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Dylan Scott

Dylan Scott is a reporter for Talking Points Memo. He previously reported for Governing magazine in Washington, D.C., and the Las Vegas Sun. His work has been recognized with a 2013 American Society of Business Publication Editors award for Best Feature Series and a 2010 Associated Press Society of Ohio award for Best Investigative Reporting. He can be reached at dylan@talkingpointsmemo.com.

Articles by Dylan

This post has been updated.

Last week, numerous news outlets, national and local, reported on a huge increase in registered voters in Ferguson, Mo., following the Aug. 9 shooting of Michael Brown. But it apparently didn't actually happen.

The St. Louis County elections board reported that 3,287 Ferguson residents had registered to vote. That is a huge surge for a city of 21,000, particularly as controversy swelled about the racial make-up of the city government after the shooting. Ferguson is two-thirds African-American, but its mayor and all but one member of the six-person city council are white.

But apparently that first report was in error. There was no voter registration spike. The county elections board reversed course on Tuesday and said that, actually, only 128 people had registered to vote since the shooting.

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Sen. Mark Udall (D-CO) has been attacked by Republicans for saying that the Islamic State is not an "imminent threat" to the United States, and he is now punching back with his own campaign ad talking a tough game against the militant group that has beheaded American journalists while terrorizing parts of Iraq and Syria.

Udall started to take heat last month when he said in a debate that ISIL, also known as ISIS, was not an immediate threat and invoked the names of the two U.S. journalists killed the group to explain his position (for which he apologized).

Gardner was soon criticizing him -- "I believe that it’s time for Senator Udall to stop hiding behind this President’s lack of strategy and actually step forward and acknowledge that this is a terrorist organization that poses a threat that we must address and deal with" -- the National Republican Senatorial Committee went up with an ad last week ripping Udall for the statement.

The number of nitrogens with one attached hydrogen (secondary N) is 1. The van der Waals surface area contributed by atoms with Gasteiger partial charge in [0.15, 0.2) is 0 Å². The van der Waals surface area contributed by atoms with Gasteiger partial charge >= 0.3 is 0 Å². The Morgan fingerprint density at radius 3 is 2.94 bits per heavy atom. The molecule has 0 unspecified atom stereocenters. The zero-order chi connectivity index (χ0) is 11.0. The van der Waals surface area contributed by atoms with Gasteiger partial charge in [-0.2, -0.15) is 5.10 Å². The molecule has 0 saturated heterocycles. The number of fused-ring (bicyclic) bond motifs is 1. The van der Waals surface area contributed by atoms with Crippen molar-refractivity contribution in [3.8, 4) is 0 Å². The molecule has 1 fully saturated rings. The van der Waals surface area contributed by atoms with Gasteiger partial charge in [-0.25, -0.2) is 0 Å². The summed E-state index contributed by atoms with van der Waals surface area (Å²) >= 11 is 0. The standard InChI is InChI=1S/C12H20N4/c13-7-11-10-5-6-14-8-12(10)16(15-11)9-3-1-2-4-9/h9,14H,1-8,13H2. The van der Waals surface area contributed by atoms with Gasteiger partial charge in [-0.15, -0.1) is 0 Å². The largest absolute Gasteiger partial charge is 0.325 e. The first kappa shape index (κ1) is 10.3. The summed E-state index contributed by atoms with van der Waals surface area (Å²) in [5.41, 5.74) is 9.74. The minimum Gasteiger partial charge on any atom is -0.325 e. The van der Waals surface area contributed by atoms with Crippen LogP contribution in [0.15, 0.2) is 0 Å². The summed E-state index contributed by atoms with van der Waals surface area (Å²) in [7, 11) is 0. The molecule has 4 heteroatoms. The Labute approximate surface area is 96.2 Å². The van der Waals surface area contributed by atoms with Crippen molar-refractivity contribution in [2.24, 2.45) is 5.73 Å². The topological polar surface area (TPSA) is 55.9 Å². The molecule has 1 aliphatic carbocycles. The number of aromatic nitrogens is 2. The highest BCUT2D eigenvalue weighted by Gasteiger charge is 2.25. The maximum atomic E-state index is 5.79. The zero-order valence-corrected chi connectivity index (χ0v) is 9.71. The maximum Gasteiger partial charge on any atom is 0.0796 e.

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No Senate race has been more interesting in the last month than Kansas. A major-party nominee dropped out, apparently at the behest of the national party, opening the door for an unknown but well-funded independent to challenge the stumbling incumbent. Polling has showed independent Greg Orman with as much as a 10-point lead over Sen. Pat Roberts (R-KS).

But you wouldn't know that the fate of the Senate might be at stake with so little money coming in from outside groups.

The committees that must report their spending have expended less than $1 million combined in Kansas since Sept. 3, the day Taylor dropped out, according to a TPM review of Federal Election Committee data. By comparison, in another crucial Senate race in nearby Iowa, outside groups have spent $8.9 million, at a minimum, on television ads over the same period.

The inaction has left some operatives, particularly Republicans, stunned. Some GOP operatives see it as an indictment of the National Republican Senatorial Campaign Committee, whose job is to elect Republicans to the Senate. But even beyond the NRSC, the other big name outside groups on the right largely haven't come to Roberts's rescue. Whether that's because he's seen as a lost cause, or merely a lower priority than other races, it's left Roberts particularly vulnerable to the current challenge from Orman.

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On Sept. 29, more than two weeks after Eric Frein allegedly opened fire on a Pennsylvania state police barracks, killing one trooper and injuring another, law enforcement had him in their sights. He was 75 to 100 yards away from their agents. The noose seemed to be tightening.